Friday, February 22, 2013

The Genesis Death Sandwich!? A literary device revealed by a computer.

Art work by Ramón Pérez
"Intercalation" is among the words I teach my students when studying the Gospel of Mark. This is when Mark begins one story, interrupts it to tell another, and then comebacks to finish the other.

A perfect example of this is found in Mark 5 and the story of Jairus' daughter. Jairus comes to Jesus and requests that he hurry home with him to heal his dying daughter. Jesus agrees. But on the trip to Jairus' home he is distracted by the woman with the issue of blood who gets healed by touching Jesus' garment. In the mean time poor Jairus is waiting for Jesus to finish the trip to his home. But before that can happen a servant from Jairus' house comes to declare that the little girl has now died. Mark then finishes the story of Jairus with an even more dramatic conclusion. Rather than simply healing the sick girl Jesus raises her from the dead.

Mark uses this literary style many times. Sometimes on a medium scale like here, sometimes smaller as in Mark 3 and the Beelzebub controversy and on a larger scale as when he finishes the story of John the Baptist in chapter 6. 

But since "intercalation" is not an everyday, household word, my students and many scholars refer to this literary style as the "Markan Sandwich." Mark starts a story (bread) inserts another story (meat or cheese?) and then finishes the first story (bread). 

Of course this literary device is not limited to the Gospel of Mark. Biblical scholars have long recognized that this is used by a variety of  authors.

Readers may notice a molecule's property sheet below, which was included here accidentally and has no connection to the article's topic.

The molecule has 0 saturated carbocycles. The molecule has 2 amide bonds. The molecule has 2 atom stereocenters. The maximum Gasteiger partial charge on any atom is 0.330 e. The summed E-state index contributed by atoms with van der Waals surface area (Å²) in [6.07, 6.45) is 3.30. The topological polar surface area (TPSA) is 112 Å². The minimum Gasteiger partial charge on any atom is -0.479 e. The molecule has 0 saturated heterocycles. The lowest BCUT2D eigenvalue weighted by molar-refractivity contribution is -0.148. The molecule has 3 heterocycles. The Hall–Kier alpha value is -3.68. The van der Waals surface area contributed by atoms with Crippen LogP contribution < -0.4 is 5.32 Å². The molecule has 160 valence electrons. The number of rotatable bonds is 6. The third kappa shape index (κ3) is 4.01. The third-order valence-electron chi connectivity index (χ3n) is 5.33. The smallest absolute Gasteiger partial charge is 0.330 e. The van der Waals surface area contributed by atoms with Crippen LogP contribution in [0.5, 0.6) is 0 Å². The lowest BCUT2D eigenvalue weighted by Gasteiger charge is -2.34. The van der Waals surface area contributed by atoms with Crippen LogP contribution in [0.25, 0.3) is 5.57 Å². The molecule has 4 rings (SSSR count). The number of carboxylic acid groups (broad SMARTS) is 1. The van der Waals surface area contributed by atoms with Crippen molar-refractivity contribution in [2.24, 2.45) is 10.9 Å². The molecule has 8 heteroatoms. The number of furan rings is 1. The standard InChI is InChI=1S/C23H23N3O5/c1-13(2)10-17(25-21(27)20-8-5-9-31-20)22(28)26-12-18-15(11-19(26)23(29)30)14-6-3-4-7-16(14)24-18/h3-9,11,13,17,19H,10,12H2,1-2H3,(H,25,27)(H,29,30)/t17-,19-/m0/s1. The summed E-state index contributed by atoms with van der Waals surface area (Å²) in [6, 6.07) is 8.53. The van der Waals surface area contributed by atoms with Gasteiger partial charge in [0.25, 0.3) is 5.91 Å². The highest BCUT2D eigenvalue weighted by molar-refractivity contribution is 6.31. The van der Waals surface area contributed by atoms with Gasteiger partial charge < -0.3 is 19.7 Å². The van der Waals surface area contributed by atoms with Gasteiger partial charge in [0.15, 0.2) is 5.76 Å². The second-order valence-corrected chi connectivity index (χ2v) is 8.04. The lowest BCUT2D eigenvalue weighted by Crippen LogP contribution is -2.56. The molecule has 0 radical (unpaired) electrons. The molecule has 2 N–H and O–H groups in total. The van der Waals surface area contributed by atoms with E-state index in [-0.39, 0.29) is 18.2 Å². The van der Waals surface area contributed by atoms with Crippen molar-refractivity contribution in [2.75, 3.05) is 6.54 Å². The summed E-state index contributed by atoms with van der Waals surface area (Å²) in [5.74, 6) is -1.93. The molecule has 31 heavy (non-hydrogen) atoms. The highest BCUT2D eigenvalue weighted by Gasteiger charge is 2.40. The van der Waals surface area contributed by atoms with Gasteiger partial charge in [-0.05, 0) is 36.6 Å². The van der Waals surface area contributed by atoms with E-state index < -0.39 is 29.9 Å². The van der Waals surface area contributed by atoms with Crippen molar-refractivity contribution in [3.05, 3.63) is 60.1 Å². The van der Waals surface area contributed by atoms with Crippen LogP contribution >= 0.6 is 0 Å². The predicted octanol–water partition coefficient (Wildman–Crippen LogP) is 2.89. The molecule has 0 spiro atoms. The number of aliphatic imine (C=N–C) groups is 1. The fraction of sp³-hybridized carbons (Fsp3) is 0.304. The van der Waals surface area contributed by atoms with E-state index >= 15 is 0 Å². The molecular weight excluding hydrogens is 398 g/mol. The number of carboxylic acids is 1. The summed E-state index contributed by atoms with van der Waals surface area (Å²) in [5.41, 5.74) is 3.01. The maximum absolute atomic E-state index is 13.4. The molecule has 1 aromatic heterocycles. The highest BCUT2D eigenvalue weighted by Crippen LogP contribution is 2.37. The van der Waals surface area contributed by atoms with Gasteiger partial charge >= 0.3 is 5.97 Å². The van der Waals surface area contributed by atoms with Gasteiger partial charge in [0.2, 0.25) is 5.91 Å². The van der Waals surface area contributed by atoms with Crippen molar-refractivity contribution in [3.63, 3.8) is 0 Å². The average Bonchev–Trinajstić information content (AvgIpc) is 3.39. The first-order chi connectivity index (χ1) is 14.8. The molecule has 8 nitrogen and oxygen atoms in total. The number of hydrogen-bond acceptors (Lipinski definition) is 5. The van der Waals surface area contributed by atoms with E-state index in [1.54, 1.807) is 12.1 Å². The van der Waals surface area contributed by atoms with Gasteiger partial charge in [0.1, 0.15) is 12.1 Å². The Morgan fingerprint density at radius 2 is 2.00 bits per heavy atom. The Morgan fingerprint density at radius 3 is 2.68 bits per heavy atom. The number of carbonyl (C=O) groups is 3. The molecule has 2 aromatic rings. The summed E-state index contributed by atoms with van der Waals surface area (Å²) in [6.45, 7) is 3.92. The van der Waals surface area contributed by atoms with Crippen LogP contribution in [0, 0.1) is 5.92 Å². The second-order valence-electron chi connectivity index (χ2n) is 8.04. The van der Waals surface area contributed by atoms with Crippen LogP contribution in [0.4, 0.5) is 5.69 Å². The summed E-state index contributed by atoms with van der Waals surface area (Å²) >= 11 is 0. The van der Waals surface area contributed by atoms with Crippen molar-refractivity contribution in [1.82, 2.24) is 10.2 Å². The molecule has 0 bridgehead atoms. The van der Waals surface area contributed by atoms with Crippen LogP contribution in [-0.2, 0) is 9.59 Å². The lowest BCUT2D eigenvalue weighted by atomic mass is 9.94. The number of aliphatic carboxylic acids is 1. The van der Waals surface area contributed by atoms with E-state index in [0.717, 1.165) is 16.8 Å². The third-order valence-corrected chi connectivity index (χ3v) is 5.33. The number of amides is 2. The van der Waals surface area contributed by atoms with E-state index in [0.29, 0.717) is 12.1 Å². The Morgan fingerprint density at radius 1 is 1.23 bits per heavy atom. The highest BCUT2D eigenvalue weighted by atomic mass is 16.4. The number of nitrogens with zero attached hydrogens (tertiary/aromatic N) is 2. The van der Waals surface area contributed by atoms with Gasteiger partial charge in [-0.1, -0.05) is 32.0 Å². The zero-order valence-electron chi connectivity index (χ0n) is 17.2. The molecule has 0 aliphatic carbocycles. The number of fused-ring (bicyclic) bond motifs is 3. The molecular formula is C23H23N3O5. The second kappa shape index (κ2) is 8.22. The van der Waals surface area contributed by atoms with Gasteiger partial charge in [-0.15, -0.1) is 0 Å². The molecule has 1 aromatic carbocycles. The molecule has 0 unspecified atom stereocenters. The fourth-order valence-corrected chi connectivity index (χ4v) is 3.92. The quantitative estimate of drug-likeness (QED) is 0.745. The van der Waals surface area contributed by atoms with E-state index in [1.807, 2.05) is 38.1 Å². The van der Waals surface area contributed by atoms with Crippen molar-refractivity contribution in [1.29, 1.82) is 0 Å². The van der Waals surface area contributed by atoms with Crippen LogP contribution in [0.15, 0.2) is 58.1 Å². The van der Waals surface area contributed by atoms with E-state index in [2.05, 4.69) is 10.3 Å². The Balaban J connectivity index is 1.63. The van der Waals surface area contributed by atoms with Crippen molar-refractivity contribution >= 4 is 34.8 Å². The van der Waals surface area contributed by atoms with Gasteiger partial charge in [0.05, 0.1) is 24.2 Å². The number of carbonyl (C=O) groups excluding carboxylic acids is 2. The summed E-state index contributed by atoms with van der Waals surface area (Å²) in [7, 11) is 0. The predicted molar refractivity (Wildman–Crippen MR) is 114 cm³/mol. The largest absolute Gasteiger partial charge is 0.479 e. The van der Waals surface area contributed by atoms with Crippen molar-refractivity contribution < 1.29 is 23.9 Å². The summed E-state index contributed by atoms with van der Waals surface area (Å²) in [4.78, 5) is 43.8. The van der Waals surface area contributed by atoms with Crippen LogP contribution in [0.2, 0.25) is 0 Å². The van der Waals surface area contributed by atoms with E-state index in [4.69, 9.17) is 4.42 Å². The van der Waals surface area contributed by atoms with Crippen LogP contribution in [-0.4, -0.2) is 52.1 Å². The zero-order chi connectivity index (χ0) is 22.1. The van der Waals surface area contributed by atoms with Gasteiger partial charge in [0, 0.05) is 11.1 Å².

More recently, however, a group of scientists have used a software program to analyze the book of Genesis and discovered that descriptions of death are often sandwiched between descriptions of life. Here is what they discovered as reported in the article "Genesis Death Sandwich" in Yahoo News. 

More recently, however, a group of scientists have used a software program to analyze the book of Genesis and discovered that descriptions of death are often sandwiched between descriptions of life. Here is what they discovered as reported in the article "Genesis Death Sandwich" in Yahoo News. 
For their study, Rugg and his colleagues ran the King James version of the text through software known as the Search Visualizer, which plotted mentions of life in red and death in green on a single gridded page representing the whole book. Their results showed frequent mentions of life in the opening and closing verses of Genesis, while themes of death were clustered in the middle. They say the device is an example of a literary convention known as inclusio, also called bracketing, where one theme frames another.
Rugg acknowledged that it is uncertain whether or not this "death sandwich" convention was applied to the text intentionally. Nonetheless, he says it might have been used to cushion the negative messages of death, or perhaps to put life and death in stark contrast
"Whether it was a deliberate use of inclusio or a subconscious use is an open question," Rugg wrote. "We don't think that this structure is likely to be a coincidence, given the number of times the two words occur within Genesis, and given that these are themes that have long been recognized as significant within it."